“A friend of mine owns an EVO and I raced him, and I lost pretty badly,” says Brian King, when discussing the motivation behind building what we think is the wildest G-Body you’ll ever see. This wicked 1982 Hurst/Olds Cutlass is now home to a Lingenfelter Performance Engineering 403 cubic inch LS2 engine boosted by a ProCharger D-1SC supercharger pushing 15 pounds of boost – and it runs 10.70 at 130 MPH, spinning all four tires on the launch.
But the LS conversion isn’t the part that’s got us looking at the price of plane tickets to Nebraska, where King lives. Nope – it’s the all-wheel-drive conversion that’s been performed to the chassis, using a host of parts from the General.
“Some of the parts came out of an ’07 Trailblazer SS, and some of them came from an Oldsmobile Bravada. It was a lot of welding and a lot of frame fabrication to make everything fit. It was pretty basic, I thought. A little bit of time and a little bit of patience,” he says.
“I bet I only have about 40 hours into the frame build. Once I had everything lined up and welded into place, it was pretty easy to put the parts in from there. It was more or less locating the parts,” he continues. The floorpan area needed to be modified to fit the transfer case into place, and there was just enough room for the front driveshaft to run straight to the front differential.
King spent plenty of time researching the correct parts he would need, and since this particular type of build has never been done before, he was on his own when it came to sourcing everything. “All of the parts came from GM – they pretty much had everything available for it. The engine pan is an LS truck pan that gave just enough clearance for the front differential, and the throttle body linkage is only about a quarter-inch fro the hood, but everything fits.
Front suspension parts including spindles, hubs and axles and the like were sourced from the Bravada, chosen specifically for their use of the same bolt-circle as the Cutlass. Control arm tabs and mounting hardware needed to be welded in, and as is the case with many hot-rod builds, a lot of measure thrice, cut once had to be employed throughout the course of the build.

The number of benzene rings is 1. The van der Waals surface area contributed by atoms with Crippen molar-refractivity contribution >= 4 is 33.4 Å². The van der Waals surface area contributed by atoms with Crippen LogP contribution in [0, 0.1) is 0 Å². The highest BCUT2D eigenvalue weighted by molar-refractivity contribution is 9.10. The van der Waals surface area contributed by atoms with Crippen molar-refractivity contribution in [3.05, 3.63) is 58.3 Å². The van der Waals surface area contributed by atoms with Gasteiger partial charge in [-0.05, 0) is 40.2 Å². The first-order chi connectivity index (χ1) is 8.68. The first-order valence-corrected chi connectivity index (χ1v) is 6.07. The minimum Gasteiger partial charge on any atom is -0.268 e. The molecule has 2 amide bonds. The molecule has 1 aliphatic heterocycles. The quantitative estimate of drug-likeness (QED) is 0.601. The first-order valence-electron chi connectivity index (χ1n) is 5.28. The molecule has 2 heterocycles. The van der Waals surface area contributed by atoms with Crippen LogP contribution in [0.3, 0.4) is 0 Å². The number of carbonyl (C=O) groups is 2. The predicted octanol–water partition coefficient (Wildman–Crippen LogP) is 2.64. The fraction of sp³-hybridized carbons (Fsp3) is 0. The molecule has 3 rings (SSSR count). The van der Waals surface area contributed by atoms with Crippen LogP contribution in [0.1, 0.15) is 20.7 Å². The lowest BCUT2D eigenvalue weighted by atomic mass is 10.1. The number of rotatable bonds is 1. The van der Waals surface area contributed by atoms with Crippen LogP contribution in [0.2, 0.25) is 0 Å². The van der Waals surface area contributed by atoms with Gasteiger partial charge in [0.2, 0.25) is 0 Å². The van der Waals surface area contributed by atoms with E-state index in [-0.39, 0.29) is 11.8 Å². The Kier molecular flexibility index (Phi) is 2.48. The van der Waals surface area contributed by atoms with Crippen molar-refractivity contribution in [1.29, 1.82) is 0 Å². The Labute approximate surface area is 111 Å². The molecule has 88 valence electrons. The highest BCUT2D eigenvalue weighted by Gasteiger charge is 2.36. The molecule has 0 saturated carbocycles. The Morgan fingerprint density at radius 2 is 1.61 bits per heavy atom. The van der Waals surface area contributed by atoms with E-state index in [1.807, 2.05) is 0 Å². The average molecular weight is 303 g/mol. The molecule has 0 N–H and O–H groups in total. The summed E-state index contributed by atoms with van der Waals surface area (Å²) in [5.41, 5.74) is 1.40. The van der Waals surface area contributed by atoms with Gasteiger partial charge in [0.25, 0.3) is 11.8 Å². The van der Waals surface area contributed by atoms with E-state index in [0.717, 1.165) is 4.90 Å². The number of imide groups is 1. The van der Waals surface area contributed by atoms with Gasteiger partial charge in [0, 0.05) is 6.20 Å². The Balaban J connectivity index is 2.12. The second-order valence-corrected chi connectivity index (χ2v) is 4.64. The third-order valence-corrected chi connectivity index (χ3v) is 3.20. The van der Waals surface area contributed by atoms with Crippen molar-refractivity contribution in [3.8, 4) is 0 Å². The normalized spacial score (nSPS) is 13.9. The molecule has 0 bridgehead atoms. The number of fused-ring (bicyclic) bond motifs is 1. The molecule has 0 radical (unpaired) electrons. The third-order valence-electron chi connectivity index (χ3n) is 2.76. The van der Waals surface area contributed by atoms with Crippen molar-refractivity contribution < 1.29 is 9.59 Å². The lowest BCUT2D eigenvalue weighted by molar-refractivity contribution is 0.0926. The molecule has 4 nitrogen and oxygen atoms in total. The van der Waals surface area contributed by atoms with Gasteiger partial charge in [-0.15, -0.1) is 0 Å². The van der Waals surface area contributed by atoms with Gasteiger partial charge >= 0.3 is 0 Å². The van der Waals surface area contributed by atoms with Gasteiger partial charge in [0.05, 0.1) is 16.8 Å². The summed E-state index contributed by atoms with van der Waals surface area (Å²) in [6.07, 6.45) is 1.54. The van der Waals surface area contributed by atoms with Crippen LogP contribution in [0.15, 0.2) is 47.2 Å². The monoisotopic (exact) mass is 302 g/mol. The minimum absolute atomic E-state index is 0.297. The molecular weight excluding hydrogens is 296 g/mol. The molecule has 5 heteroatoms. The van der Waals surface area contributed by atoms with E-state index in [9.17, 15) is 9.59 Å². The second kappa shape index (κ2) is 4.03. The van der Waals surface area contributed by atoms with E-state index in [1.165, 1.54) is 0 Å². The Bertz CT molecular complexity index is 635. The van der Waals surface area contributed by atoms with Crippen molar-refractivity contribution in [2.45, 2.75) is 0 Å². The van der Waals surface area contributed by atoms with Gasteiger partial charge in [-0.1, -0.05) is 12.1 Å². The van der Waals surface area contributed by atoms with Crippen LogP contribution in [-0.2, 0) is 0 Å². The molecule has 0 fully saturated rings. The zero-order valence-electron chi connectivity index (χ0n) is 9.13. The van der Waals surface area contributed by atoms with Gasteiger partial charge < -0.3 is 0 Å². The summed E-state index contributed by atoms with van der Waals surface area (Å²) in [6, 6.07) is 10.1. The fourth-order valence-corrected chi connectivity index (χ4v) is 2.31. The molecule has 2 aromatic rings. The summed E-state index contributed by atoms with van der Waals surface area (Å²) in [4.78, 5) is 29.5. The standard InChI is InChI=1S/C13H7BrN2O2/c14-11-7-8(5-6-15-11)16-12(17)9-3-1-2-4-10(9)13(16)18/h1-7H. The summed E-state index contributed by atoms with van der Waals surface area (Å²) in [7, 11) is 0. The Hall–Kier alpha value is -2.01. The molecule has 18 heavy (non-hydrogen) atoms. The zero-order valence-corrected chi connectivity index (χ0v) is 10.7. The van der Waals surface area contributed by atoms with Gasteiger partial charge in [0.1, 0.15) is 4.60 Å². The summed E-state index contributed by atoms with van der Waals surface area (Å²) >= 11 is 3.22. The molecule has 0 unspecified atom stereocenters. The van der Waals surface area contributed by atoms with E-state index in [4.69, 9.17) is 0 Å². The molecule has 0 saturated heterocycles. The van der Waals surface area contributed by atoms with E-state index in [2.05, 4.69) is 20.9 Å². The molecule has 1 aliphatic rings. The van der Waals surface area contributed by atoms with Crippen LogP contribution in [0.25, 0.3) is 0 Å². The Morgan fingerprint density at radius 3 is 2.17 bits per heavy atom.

“I put the LS2 in it initially, and still wasn’t able to beat the EVO, although it was a pretty close race. A friend of mine had a used ProCharger laying around, but nobody makes a bracket to fit this supercharger into a G-body car. It was more work building the supercharger bracket than it was to actually build the frame. And once I got it onto the car, I was trying to self-tune it and figure it out and blew the damned engine up – it threw a rod right out the side of the block,” he explains.
That led to a phone call to Lingenfelter Performance Engineering, and a few months later a brand new bullet showed up. “Three months after I ordered it, it was delivered and I was off like a mad scientist trying to get the car back together,” says King.
The build itself was actually quite reasonable by hotrod standards. The initial LS2/4L80E transmission/transfer case/wiring harness, etc. were sourced from a wrecked Trailblazer SS that was located on ebay for $6500, and the frame build itself was in the neighborhood of $1,200. The replacement engine from Lingenfelter was the biggest expense at approximately $10K, and the time and effort on King’s part finished it off.
Norfolk Transmission tuned up the 4L80E, 3.73 gears from Richmond Gear are attached to both differentials, Moser Engineering built a set of custom axles to hold up to the power, fuel is supplied by Walbro pumps running through an Aeromotive regulator and FiveOMotorsport injectors, and Spohn was tapped to provide additional drivetrain parts.
“It took me about a year to find a really good tuner to work with the HPTuners software – Tom V in California – and it’s only over the last few months that we’ve figured it out and gotten it running well,” he says. The wiring harness was one of the biggest struggles he faced during the build, as the factory body control module gave him fits over the course of a month before he finally figured out how to make everything work.
Dakota Digital, Glowshift, and AEM Performance gauges populate the interior, and fittingly, a Hurst Lightning Rod shifter actuates the transmission.
The car itself has been in King’s possession since 1994 and was the car he drove to high school, and ever since then it’s been an ongoing project.
Fresh paint from Joe B has the car looking slick, and the powertrain has our juices flowing. An awesome build!